E-Book Drama: Did Amazon Muddle Evidence Against Apple?
The controversy started around the time when Apple introduced its iPad and opened an e-bookstore. Shortly thereafter, according to The New York Times, Amazon changed the way it sold digital titles to a model called “agency pricing”: one that allows publishers, not the retailer (in this case, Amazon) to set the price of the books.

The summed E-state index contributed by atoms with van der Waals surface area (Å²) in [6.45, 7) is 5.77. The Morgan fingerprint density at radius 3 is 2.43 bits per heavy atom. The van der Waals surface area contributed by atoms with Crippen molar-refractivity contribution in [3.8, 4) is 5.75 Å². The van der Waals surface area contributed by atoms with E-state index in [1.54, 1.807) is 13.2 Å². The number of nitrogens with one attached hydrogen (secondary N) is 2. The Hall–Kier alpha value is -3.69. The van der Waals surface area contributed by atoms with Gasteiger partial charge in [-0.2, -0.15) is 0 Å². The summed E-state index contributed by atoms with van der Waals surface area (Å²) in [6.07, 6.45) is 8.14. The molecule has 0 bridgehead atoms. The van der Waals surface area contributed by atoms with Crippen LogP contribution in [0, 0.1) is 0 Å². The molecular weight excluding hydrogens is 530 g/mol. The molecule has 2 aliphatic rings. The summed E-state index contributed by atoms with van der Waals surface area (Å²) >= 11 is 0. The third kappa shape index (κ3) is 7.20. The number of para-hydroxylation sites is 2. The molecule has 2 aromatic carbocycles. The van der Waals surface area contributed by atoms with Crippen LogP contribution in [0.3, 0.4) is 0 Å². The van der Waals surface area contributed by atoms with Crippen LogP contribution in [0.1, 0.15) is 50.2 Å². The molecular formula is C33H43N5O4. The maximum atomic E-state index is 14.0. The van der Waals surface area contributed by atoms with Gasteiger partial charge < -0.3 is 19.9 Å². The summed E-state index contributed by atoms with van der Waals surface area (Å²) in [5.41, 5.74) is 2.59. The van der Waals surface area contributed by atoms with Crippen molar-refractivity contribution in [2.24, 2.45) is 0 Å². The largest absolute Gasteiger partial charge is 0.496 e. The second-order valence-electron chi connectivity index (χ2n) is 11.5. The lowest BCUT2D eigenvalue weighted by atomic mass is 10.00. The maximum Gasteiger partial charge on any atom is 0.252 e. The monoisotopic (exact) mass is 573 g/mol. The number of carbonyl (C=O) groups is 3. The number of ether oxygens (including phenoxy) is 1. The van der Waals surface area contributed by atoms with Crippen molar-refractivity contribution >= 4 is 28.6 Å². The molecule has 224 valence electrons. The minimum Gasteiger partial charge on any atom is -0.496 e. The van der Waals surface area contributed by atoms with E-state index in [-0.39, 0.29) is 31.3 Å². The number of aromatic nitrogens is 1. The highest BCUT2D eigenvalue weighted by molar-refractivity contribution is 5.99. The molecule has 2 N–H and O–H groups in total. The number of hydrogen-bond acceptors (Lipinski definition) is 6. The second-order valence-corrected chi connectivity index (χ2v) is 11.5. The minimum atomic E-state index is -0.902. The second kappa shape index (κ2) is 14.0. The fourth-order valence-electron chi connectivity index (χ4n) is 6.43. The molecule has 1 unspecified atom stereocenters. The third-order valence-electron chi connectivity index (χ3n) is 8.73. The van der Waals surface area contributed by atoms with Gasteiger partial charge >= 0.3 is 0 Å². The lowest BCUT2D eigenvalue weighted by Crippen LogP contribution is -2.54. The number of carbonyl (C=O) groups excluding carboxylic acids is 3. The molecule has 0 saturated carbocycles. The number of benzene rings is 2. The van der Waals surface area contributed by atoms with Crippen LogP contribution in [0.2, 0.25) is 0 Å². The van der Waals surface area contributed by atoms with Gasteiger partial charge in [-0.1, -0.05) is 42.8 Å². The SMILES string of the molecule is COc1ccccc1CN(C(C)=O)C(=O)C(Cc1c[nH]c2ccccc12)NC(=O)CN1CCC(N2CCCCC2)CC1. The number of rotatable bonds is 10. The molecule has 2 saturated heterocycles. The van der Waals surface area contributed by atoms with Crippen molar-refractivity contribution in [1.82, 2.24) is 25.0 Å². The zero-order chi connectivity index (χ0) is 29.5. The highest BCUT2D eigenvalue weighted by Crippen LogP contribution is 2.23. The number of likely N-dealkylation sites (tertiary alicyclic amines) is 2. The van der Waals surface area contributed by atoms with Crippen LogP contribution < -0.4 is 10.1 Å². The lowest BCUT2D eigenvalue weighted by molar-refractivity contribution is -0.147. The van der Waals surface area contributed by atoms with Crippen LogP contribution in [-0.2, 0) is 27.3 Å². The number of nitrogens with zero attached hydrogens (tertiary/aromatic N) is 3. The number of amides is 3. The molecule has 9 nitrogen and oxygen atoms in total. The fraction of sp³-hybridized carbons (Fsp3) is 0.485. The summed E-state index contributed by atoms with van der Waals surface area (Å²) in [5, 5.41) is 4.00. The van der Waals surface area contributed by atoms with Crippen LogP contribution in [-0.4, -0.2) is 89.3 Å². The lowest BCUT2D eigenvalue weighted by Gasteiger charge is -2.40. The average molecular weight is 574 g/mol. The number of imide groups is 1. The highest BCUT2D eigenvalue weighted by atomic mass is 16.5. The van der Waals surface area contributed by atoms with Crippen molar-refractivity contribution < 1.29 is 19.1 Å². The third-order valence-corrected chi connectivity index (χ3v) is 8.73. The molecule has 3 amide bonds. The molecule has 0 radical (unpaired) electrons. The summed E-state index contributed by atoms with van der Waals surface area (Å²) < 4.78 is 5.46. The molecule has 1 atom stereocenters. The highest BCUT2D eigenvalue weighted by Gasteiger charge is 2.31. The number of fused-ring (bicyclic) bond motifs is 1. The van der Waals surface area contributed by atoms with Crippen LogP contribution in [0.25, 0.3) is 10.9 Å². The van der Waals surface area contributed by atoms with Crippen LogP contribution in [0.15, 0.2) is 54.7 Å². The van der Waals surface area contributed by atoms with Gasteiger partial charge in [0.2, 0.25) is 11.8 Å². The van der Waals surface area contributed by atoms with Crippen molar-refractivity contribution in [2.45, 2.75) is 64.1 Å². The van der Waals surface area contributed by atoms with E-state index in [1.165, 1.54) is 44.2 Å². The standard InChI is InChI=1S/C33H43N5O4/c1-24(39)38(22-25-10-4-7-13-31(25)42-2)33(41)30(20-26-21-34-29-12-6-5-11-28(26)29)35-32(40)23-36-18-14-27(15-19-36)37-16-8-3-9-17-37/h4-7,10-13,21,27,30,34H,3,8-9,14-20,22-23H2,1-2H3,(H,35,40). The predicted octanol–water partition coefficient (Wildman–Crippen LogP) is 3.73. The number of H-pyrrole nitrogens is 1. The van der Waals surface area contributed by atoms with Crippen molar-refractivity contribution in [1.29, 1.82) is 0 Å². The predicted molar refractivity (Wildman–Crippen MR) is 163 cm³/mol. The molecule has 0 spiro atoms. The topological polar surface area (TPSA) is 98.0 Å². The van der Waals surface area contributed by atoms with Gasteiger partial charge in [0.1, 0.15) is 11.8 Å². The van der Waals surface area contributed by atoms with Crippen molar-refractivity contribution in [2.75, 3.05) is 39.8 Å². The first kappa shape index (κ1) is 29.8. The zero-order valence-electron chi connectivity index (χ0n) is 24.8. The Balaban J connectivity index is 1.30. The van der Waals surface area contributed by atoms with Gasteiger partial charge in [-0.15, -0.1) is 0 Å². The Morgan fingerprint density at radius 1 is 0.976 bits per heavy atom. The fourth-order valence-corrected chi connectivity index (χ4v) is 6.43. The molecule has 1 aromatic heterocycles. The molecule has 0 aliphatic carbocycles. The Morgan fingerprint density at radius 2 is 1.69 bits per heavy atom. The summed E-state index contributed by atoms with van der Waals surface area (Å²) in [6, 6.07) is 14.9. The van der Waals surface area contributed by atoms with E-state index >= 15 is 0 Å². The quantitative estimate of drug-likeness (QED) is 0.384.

The case the U.S. Department of Justice is trying to make states that publishers were unhappy with Amazon’s uniform price of $9.99 for e-books, because they wanted to raise the price on new releases and bestsellers. The Justice Department believes Apple conspired with five big publishing companies by opening up an e-bookstore to force Amazon to switch to agency pricing, thus allowing publishing companies to price bestsellers at, say, $20 instead of the typical $9.99.